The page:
Warning: The website is not able to handle more than 15 connections at a time. Please do not have groups larger than 15 submit content at one time.

If you would like to help improve the site, please send an email to webmaster@chnm.gmu.edu with the number of connections, browser type and version, OS type and version, and the exact URL you were trying to access when the issue began.


New York Times Article

Head Note: The New York Times covered the Scopes trial extensively. Its editorials condemned the Butler Act and sided with the defense. As you read, think about how a newspaper from New York City portrayed a small Tennessee town. Dayton’s population in 1925 was 1,800.

Cranks and Freaks Flock to Dayton: Strange Creeds and Theories are Preached and Sung within Shadows of the Court House . . .

Visitors for the Opening Day of the Scopes Trial are Mostly Tennessean Mountaineers.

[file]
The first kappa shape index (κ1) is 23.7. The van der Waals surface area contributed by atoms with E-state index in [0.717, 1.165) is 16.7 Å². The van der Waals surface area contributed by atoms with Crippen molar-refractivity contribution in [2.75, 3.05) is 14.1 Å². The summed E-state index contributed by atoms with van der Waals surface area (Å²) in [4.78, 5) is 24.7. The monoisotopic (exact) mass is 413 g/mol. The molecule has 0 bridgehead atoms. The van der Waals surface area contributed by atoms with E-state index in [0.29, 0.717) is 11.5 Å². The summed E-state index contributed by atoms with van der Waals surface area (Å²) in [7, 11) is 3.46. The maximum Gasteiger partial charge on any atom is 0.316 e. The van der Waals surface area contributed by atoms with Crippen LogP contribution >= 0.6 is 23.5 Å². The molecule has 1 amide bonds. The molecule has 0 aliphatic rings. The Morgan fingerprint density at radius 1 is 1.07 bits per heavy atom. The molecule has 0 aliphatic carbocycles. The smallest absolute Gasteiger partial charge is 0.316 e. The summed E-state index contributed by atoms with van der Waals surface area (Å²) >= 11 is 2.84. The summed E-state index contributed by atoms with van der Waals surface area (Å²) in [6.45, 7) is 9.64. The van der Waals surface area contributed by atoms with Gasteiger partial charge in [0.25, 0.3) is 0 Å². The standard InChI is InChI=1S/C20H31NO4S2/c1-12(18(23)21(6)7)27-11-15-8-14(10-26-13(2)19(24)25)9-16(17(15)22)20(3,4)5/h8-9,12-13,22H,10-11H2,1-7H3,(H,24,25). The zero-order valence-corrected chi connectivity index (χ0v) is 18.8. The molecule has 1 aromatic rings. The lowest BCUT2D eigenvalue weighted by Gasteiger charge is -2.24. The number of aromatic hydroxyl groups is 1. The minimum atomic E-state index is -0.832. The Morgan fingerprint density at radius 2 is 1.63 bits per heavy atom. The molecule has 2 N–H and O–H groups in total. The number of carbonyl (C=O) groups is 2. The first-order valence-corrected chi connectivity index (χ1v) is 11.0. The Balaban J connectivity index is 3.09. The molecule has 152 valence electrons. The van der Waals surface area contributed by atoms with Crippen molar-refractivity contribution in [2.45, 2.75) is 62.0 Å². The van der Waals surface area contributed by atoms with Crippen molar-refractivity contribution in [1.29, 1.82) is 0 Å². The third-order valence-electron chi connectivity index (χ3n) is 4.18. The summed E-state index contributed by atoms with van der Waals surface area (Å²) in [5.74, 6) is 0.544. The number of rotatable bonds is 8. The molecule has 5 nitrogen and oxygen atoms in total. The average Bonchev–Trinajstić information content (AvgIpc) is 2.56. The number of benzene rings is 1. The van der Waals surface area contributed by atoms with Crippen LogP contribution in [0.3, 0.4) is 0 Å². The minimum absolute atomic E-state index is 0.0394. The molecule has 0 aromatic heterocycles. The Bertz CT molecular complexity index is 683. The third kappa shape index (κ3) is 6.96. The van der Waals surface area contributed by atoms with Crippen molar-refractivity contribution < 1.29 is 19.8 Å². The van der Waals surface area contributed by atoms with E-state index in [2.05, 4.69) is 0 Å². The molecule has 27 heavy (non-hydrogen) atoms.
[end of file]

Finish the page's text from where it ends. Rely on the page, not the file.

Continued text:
Dayton, Tenn., July 10. Tennessee came to Dayton today in overalls, gingham and black to attend the trial of John Thomas Scopes for the teaching of evolution. The Tennesseans . . . came from mountain farms near Dayton, where work, usually begun at day light, had been deserted so that gaunt, tanned, toil-worn men and women and shy children might . . . see William Jennings Bryan’s "duel to the death" with “enemies of the Bible.” . . .

They overflowed the crowded courtroom, where only the earliest comers found seats, onto the great lawn of the court house shaded by newly white-washed maples and newly planted with strange pipes, where one pressed a button and bent to drink for relief from the sun which beat down upon the village. . . .

They stood in groups under the trees, listening to volunteer and lay evangelists, moved by the occasion to speak for the "Word." The listened to blind minstrels, who sang mountain hymns and promises of reward for the weary and faithful, to other minstrels who sang of more worldly songs, and to a string quartet of negroes. They walked up and down hot, dusty Market Street, with its squat one and two story buildings, hung with banners, as for a carnival in which religion and business had become strangely mixed, lined with soda-water, sandwich and book stalls.

Source: Excerpt from a front page New York Times article, “Cranks and Freaks Flock to Dayton.” July 11, 1925.